It's been a long time since I've posted anything purely about the law here. But it's time.
I had a busy day at work, which was a bummer, because I read tweets and facebook updates that let me know that many of my legal colleagues were totally focused on the arguments. Unfortunately, for me, it's close to the end of quarter, so I had to work 'til after 6:30.
Finally, I took the time to read the transcript of the oral arguments before the Supreme Court today and I think it makes sense to summarize some of the issues the justices raised:
Heads up to all you married opposite sex couples who don't plan to (or can't) have kids:
"JUSTICE KAGAN: Mr. Cooper, could I just understand your argument. In reading the briefs, it seems as though your principal argument is that same-sex and opposite -- opposite-sex couples are not similarly situated because opposite-sex couples can procreate, same-sex couples cannot, and the State's principal interest in marriage is in regulating procreation. Is that basically correct?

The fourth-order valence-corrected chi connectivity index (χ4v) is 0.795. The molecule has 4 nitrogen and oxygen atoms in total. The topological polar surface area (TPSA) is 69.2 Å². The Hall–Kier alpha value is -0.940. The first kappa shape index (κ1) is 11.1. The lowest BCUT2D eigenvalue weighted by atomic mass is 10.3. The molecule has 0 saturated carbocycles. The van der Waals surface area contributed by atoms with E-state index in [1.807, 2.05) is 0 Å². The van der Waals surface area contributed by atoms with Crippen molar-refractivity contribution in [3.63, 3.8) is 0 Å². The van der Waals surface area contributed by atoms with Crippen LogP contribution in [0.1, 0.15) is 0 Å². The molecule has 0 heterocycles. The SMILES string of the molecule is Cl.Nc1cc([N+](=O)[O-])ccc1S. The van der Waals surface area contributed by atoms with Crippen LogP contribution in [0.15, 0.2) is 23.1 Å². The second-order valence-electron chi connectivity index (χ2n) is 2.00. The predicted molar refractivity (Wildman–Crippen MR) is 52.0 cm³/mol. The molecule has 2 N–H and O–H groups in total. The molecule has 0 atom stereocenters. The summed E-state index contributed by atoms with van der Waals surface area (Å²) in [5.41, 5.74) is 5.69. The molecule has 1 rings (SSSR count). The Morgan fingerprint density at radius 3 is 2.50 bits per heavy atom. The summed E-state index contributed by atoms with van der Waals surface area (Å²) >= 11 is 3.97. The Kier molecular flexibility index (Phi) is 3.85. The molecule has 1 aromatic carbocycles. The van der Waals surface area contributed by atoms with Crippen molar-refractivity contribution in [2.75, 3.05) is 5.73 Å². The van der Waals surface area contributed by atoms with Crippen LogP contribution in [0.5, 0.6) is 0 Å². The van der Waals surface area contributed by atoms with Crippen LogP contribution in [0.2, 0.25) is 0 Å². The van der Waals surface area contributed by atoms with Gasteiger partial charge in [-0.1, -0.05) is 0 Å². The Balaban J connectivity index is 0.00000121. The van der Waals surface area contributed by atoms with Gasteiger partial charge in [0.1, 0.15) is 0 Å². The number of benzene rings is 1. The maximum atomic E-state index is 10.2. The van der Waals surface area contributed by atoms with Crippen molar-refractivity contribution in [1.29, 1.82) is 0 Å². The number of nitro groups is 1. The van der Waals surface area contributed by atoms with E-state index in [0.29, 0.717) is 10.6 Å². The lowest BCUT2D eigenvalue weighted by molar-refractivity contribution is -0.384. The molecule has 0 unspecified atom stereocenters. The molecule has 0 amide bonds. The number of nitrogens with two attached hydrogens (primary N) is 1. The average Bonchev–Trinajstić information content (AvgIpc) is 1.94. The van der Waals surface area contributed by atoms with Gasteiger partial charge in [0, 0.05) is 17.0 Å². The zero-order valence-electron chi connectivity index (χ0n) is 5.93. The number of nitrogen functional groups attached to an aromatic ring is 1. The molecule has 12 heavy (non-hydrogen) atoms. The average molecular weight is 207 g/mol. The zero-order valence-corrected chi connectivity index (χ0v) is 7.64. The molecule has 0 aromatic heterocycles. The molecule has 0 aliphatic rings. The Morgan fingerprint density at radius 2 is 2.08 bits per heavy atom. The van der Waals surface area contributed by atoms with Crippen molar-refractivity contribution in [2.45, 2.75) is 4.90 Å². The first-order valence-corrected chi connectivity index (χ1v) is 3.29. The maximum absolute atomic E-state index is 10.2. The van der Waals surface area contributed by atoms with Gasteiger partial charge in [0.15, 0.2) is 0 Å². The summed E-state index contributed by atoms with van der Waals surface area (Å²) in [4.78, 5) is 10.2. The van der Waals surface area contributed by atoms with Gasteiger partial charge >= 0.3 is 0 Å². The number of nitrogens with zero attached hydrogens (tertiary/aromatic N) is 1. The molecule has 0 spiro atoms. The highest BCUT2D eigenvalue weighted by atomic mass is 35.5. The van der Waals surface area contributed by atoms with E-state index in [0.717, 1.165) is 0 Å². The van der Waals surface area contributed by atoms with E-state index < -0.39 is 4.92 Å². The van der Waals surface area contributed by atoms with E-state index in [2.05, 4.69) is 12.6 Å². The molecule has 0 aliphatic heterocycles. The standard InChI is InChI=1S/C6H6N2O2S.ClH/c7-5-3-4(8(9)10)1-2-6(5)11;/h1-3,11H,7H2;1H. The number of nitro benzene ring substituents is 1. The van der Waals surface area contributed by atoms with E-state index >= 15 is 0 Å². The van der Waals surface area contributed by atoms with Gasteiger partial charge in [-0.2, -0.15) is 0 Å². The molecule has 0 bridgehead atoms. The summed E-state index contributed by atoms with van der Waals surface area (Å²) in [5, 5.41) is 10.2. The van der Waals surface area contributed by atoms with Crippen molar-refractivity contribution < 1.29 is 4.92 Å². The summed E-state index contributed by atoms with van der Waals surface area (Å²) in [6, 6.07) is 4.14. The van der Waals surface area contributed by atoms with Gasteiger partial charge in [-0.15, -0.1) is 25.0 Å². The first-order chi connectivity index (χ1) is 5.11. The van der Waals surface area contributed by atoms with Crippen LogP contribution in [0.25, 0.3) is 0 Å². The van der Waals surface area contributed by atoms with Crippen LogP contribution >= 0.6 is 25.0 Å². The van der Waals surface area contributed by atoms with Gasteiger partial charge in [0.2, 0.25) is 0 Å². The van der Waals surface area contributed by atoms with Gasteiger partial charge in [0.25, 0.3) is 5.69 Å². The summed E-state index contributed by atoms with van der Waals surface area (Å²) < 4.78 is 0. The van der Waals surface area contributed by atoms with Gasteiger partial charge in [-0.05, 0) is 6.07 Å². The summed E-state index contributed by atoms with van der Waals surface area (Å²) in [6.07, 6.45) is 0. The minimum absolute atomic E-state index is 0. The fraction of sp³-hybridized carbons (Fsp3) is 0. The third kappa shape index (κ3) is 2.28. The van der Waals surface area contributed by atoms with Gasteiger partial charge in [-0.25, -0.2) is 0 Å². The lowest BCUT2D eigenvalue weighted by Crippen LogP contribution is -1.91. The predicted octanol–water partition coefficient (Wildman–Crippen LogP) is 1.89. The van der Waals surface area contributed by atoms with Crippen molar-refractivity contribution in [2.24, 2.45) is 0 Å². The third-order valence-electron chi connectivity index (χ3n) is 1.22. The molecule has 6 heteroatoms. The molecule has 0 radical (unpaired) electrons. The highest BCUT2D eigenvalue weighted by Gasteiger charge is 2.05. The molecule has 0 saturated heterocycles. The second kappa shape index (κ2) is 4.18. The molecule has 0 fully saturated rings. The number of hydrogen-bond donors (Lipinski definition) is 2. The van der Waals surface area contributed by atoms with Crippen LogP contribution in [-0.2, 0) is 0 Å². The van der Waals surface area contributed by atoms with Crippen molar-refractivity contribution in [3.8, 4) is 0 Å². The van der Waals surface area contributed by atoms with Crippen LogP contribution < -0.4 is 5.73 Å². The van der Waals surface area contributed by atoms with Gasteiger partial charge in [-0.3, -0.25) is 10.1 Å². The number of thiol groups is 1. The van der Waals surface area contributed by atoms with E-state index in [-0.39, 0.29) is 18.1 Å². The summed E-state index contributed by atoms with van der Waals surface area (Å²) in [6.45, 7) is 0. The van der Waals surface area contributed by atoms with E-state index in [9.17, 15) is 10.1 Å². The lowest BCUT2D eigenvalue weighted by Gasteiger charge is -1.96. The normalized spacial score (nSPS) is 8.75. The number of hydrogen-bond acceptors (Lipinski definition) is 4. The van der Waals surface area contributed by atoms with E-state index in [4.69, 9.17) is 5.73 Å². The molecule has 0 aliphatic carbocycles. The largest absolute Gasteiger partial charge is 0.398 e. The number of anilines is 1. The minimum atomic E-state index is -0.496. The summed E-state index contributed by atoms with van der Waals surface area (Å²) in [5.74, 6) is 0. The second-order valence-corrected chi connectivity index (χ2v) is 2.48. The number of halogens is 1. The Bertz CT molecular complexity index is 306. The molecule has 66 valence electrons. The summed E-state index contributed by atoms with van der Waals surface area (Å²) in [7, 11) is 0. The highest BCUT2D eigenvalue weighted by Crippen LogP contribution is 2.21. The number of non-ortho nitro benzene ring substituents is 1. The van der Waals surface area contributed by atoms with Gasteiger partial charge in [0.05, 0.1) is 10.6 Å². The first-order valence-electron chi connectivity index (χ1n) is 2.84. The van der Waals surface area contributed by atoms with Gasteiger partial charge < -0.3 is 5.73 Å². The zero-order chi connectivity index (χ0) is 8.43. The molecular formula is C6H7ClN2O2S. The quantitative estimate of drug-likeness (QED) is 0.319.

MR. COOPER: I -- Your Honor, that's the essential thrust of our -- our position, yes."
" MR. COOPER: Yes, Your Honor. The concern is that redefining marriage as a genderless institution will sever its abiding connection to its historic traditional procreative purposes, and it will refocus, refocus the purpose of marriage and the definition of marriage away from the raising of children and to the emotional needs and desires of adults, of adult couples."
Apparently, if you're like me (married and without plans to procreate), under the Prop 8 supporters arguments, the state has no more interest in protecting or recognizing your marriage than a same-sex couple one. After all, you're just an adult couple...
Think about it.
You Know, :
Mr. Cooper: If, in fact, it is true, as the people of California believe that it still is true, that the natural procreative capacity of opposite-sex couplescontinues to pose vitally important benefits and risks to society, and that's why marriage itself is theinstitution that society has always used to regulate those heterosexual, procreative -- procreative relationships.
Lest you think I'm exaggerating, I direct you to the discussion of Turner v. Safely on p. 27.
The Court -- the Court here emphasized that,among the incidents of marriage that are not destroyed by that -- at least that prison context, was the expectation of eventual consummation of the marriage and legitimation of -- of the children...
Thank goodness this looks like it'll be settled on standing grounds, because the substantive argument seems to be coming down to "But We Need To Avoid Bastards" and "Married Couples Exist Solely To Have Unprotected Sex and Produce Children."